Each month, Brickerconstructionlaw.com summarizes recent decisions of state and federal courts that may affect construction projects and those involved with them in Ohio, Indiana, Kentucky and Michigan. From time to time, we may even include cases from other states, if they seem particularly relevant. We highlight what the courts have said in these cases to keep you informed about decisions that may affect your business and your interests, but the summaries themselves are neither legal advice nor legal opinion. If we overlook a case that you think is significant, e-mail us with your suggestions. We can always use feedback, and we would enjoy hearing from you!
This month we start with a case before the U. S. District Court for the Southern District of Ohio. The issue was whether Ohio law recognized a bad faith claim against a performance bond surety. After discovery was conducted a contractor sought to add a bad faith claim to its breach of contract action. Our second case comes from the Supreme Court of Kentucky. The court looks at whether a Commercial General Liability policy covers damages that occurred where a contractor hired to remove a carport mistakenly removed the carport and half of the house connected to the carport.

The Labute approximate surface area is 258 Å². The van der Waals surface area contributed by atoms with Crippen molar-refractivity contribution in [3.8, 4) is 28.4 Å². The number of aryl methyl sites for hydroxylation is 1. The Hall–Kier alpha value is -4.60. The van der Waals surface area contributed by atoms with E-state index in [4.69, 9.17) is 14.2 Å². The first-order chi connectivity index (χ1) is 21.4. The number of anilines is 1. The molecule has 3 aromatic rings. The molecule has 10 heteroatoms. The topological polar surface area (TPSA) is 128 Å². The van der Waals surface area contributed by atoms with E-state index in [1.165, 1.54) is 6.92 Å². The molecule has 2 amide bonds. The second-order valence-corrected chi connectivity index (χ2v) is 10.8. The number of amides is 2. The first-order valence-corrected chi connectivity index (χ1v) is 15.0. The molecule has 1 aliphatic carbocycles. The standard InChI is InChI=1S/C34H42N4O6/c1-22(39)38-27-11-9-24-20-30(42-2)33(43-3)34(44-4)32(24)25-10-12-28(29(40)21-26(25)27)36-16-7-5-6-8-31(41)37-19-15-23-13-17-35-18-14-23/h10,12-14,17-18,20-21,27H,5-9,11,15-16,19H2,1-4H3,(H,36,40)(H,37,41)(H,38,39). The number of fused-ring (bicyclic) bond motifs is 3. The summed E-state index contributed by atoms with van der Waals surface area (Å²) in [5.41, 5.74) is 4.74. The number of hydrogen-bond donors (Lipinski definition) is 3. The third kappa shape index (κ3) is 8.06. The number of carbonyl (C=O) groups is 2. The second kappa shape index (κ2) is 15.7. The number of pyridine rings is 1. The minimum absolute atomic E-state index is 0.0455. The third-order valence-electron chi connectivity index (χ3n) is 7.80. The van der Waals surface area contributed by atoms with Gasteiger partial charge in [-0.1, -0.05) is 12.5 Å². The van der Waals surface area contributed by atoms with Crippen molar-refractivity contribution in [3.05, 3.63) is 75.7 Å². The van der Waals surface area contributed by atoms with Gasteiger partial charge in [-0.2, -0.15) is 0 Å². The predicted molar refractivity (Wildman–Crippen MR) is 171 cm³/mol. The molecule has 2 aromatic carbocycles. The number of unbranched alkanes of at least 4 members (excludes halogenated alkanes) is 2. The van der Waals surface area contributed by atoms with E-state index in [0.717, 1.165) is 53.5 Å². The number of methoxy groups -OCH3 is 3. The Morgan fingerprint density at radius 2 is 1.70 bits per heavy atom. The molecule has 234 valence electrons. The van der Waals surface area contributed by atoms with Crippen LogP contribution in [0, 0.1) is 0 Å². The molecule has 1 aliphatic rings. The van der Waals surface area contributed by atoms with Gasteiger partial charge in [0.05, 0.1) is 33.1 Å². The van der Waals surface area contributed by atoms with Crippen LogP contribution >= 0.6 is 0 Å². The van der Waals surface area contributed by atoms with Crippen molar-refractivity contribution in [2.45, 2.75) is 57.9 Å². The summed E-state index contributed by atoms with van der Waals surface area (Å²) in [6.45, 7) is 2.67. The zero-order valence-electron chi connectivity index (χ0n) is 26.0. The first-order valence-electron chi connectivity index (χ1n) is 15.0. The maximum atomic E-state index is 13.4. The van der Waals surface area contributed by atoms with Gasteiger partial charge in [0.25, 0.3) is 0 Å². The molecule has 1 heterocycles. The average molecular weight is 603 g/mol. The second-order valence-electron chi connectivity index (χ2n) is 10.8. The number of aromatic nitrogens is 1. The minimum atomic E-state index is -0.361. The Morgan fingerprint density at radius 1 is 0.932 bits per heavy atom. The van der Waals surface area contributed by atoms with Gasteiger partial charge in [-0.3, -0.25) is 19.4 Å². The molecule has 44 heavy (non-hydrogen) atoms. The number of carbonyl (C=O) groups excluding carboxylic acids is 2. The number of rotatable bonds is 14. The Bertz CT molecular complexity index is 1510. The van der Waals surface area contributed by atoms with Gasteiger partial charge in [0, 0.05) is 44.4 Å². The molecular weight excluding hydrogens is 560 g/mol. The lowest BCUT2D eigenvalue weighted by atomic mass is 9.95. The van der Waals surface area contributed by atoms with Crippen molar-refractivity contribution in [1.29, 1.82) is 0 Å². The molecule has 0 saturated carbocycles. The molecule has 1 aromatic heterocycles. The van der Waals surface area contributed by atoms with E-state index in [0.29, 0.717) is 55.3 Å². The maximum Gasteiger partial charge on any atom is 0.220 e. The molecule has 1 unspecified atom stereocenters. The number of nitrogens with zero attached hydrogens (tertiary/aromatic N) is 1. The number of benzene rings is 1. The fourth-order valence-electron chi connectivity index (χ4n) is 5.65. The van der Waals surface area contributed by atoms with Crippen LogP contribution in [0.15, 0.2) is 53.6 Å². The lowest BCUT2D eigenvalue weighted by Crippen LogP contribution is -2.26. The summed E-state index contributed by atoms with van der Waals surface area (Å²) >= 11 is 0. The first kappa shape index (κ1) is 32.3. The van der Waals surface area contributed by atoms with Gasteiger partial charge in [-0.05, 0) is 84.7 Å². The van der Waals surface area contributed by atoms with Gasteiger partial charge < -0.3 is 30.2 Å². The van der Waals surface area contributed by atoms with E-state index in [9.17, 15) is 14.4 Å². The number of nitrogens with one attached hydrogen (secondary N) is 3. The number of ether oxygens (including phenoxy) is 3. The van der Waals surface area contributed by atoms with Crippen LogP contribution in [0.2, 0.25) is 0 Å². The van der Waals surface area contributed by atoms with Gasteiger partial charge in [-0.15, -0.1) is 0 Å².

Court Recognizes Bad Faith Claim Brought Against Performance Bond Surety Under Ohio Law
Contractors and subcontractors are frequently required to post a performance bond on construction projects in Ohio. Among other things, these bonds are used to pay for the completion of a project if the contractor or subcontractor fail to finish the project.
In most cases the surety does one of several things to complete the project. The surety either can hire a contractor to finish the project, permits the owner to hire a new contractor to complete the project at the surety’s expense, or pays the owner if the owner completes the work. Under any of these options the surety must pay to have the work completed correctly. Where a surety fails to properly fulfill its obligations it may be subject to a breach of contract claim. In addition, if an owner or contractor can prove that the surety acted in bad faith, then the owner or contractor may be able to assert a bad faith claim against a surety. This is significant because where a contract does not provide for attorneys’ fees in the event of a breach of contract, a bad faith claim, in some cases, allows the owner or contractor to recover its attorneys’ fees and potentiallty punitive damages.